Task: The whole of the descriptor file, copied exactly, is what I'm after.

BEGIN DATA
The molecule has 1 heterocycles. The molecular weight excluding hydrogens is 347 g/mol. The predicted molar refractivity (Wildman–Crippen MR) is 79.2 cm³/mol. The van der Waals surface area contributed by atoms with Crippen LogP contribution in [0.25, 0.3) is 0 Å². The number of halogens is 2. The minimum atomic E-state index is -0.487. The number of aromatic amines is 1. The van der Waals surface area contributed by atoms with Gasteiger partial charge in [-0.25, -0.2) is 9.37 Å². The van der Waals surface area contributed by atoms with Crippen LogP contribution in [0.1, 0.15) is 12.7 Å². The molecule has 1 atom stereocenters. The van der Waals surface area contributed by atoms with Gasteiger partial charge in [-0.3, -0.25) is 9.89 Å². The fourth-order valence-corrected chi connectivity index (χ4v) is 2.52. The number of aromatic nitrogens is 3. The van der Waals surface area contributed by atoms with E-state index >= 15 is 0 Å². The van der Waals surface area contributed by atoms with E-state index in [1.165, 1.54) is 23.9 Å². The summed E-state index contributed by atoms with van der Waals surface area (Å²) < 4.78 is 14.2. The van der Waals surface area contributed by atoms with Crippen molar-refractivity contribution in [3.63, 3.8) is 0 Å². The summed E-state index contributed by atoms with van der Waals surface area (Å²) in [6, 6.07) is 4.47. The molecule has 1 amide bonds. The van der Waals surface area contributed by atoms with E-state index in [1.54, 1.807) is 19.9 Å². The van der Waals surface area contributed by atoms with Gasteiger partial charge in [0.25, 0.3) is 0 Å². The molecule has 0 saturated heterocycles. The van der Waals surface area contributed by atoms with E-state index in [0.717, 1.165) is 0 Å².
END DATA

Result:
The molecule has 1 heterocycles. The molecular weight excluding hydrogens is 347 g/mol. The predicted molar refractivity (Wildman–Crippen MR) is 79.2 cm³/mol. The van der Waals surface area contributed by atoms with Crippen LogP contribution in [0.25, 0.3) is 0 Å². The number of halogens is 2. The minimum atomic E-state index is -0.487. The number of aromatic amines is 1. The van der Waals surface area contributed by atoms with Gasteiger partial charge in [-0.25, -0.2) is 9.37 Å². The van der Waals surface area contributed by atoms with Crippen LogP contribution in [0.1, 0.15) is 12.7 Å². The molecule has 1 atom stereocenters. The van der Waals surface area contributed by atoms with Gasteiger partial charge in [-0.3, -0.25) is 9.89 Å². The fourth-order valence-corrected chi connectivity index (χ4v) is 2.52. The number of aromatic nitrogens is 3. The van der Waals surface area contributed by atoms with E-state index >= 15 is 0 Å². The van der Waals surface area contributed by atoms with E-state index in [1.165, 1.54) is 23.9 Å². The summed E-state index contributed by atoms with van der Waals surface area (Å²) < 4.78 is 14.2. The van der Waals surface area contributed by atoms with Crippen molar-refractivity contribution in [3.63, 3.8) is 0 Å². The summed E-state index contributed by atoms with van der Waals surface area (Å²) in [6, 6.07) is 4.47. The molecule has 1 amide bonds. The van der Waals surface area contributed by atoms with E-state index in [1.54, 1.807) is 19.9 Å². The van der Waals surface area contributed by atoms with Gasteiger partial charge in [0.25, 0.3) is 0 Å². The molecule has 0 saturated heterocycles. The van der Waals surface area contributed by atoms with E-state index in [0.717, 1.165) is 0 Å².